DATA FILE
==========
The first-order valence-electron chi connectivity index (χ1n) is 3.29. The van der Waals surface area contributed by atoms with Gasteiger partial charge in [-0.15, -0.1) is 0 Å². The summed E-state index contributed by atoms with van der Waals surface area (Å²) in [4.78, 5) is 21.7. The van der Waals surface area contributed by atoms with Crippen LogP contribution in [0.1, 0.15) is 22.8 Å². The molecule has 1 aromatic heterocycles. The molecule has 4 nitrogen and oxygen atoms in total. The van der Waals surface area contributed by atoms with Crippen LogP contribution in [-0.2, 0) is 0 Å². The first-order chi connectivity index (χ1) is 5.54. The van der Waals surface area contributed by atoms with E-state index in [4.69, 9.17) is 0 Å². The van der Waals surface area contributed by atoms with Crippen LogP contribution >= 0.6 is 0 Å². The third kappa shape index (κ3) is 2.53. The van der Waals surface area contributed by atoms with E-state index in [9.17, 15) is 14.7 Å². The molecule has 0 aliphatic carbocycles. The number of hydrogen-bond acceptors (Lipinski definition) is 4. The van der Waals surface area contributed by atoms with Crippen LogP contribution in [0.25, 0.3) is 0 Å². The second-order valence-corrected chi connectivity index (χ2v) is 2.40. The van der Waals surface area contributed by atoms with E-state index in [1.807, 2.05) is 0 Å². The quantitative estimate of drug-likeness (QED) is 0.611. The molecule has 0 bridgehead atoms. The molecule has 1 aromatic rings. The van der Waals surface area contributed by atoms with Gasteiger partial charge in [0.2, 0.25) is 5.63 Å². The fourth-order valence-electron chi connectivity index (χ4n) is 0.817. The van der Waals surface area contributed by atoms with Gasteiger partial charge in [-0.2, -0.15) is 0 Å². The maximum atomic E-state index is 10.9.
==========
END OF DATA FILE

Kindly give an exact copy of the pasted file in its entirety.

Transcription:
The first-order valence-electron chi connectivity index (χ1n) is 3.29. The van der Waals surface area contributed by atoms with Gasteiger partial charge in [-0.15, -0.1) is 0 Å². The summed E-state index contributed by atoms with van der Waals surface area (Å²) in [4.78, 5) is 21.7. The van der Waals surface area contributed by atoms with Crippen LogP contribution in [0.1, 0.15) is 22.8 Å². The molecule has 1 aromatic heterocycles. The molecule has 4 nitrogen and oxygen atoms in total. The van der Waals surface area contributed by atoms with Crippen LogP contribution in [-0.2, 0) is 0 Å². The first-order chi connectivity index (χ1) is 5.54. The van der Waals surface area contributed by atoms with E-state index in [4.69, 9.17) is 0 Å². The van der Waals surface area contributed by atoms with Crippen LogP contribution >= 0.6 is 0 Å². The third kappa shape index (κ3) is 2.53. The van der Waals surface area contributed by atoms with E-state index in [9.17, 15) is 14.7 Å². The molecule has 0 aliphatic carbocycles. The number of hydrogen-bond acceptors (Lipinski definition) is 4. The van der Waals surface area contributed by atoms with Crippen LogP contribution in [0.25, 0.3) is 0 Å². The second-order valence-corrected chi connectivity index (χ2v) is 2.40. The van der Waals surface area contributed by atoms with E-state index in [1.807, 2.05) is 0 Å². The quantitative estimate of drug-likeness (QED) is 0.611. The molecule has 0 bridgehead atoms. The molecule has 1 aromatic rings. The van der Waals surface area contributed by atoms with Gasteiger partial charge in [0.2, 0.25) is 5.63 Å². The fourth-order valence-electron chi connectivity index (χ4n) is 0.817. The van der Waals surface area contributed by atoms with Gasteiger partial charge in [-0.2, -0.15) is 0 Å². The maximum atomic E-state index is 10.9.